Discover hundreds of clinical trials for virtually all types of cancer.
For many, a cancer diagnosis brings uncertainty, anxiety and lots of questions. For Rick Moreno it was no different. Then he met Craig Rogers, M.D., director of Renal Surgery at Henry Ford Hospital.
“From the first time I saw him, he made me feel comfortable with him and the treatment plan we discussed,” says Moreno, a resident of Plymouth and doting father. “He was the right doctor for me.”
Last November, Dr. Rogers performed surgery on Moreno to remove a cancerous tumor. Two days later, Moreno was discharged from the hospital. And by Christmas Day, Moreno was back to his active lifestyle.
“I’m feeling really good,” Moreno says today. “On Christmas Day I ran three miles, two days later I ran 3.2 miles and two days after that I ran 3.3 miles.”
“As a runner myself, I can understand his desire to get back to training quickly,” Dr. Rogers says. “Fortunately, the robotic approach helped make that possible for him.”
Moreno underwent robotic-assisted surgery, a highly effective, safe and minimally-effective technique performed through tiny incisions, allowing the surgeon added control and precision. The result is less blood loss, less scarring, shorter hospital stay, few post-surgery complications and a faster return to normal activities.
The ubiquitous robotic surgery is one of the marvels of innovation in medicine today. As the executive in charge of innovation at a global quick service restaurant brand, Moreno says he is eternally grateful to Dr. Rogers and his team that cared for him during his hospital stay. He called the robotic technique “innovative” and one that can’t be underestimated for its effectiveness.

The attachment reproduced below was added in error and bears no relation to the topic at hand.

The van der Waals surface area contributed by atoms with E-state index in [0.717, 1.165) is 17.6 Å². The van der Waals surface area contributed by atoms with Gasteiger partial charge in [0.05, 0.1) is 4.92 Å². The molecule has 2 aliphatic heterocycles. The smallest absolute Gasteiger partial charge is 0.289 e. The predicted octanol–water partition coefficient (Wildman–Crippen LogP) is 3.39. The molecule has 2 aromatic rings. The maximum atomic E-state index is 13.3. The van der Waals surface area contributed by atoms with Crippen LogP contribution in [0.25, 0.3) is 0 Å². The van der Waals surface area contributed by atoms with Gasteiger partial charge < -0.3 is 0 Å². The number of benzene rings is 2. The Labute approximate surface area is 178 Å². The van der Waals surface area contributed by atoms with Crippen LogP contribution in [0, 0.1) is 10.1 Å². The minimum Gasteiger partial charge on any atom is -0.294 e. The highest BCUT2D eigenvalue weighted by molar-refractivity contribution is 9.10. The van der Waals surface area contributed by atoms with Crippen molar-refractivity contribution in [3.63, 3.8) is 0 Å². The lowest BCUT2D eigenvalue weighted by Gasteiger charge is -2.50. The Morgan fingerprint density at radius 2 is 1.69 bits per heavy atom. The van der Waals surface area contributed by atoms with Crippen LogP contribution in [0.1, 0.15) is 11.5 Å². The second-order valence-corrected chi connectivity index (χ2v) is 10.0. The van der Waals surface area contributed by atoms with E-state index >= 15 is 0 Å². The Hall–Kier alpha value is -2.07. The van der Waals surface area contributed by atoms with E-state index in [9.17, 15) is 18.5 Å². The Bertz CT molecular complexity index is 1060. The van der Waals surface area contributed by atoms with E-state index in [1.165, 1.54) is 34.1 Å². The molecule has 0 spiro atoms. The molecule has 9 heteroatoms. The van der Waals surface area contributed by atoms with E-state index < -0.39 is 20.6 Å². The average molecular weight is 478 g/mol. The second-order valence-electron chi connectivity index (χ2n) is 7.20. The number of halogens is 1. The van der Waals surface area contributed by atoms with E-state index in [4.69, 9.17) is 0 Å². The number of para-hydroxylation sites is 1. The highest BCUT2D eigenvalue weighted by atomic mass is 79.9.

“Everyone involved from the minute I checked in (on the day of surgery) until I was discharged were tremendous,” Moreno says. “Dr. Rogers is the best and he was right in my backyard.”
Moreno had just returned home from trick-or-treating with his daughters last Halloween when he was overcome by back and abdominal pain and saw blood in his urine. He initially thought he had a kidney stone and drove himself to a local hospital. An imaging test showed the tumor.
As many patients do, Moreno took to the web to research kidney cancer and local cancer specialists. As he narrowed his choice to Dr. Rogers, he found they shared a mutual acquaintance who told him: “He’s the best.”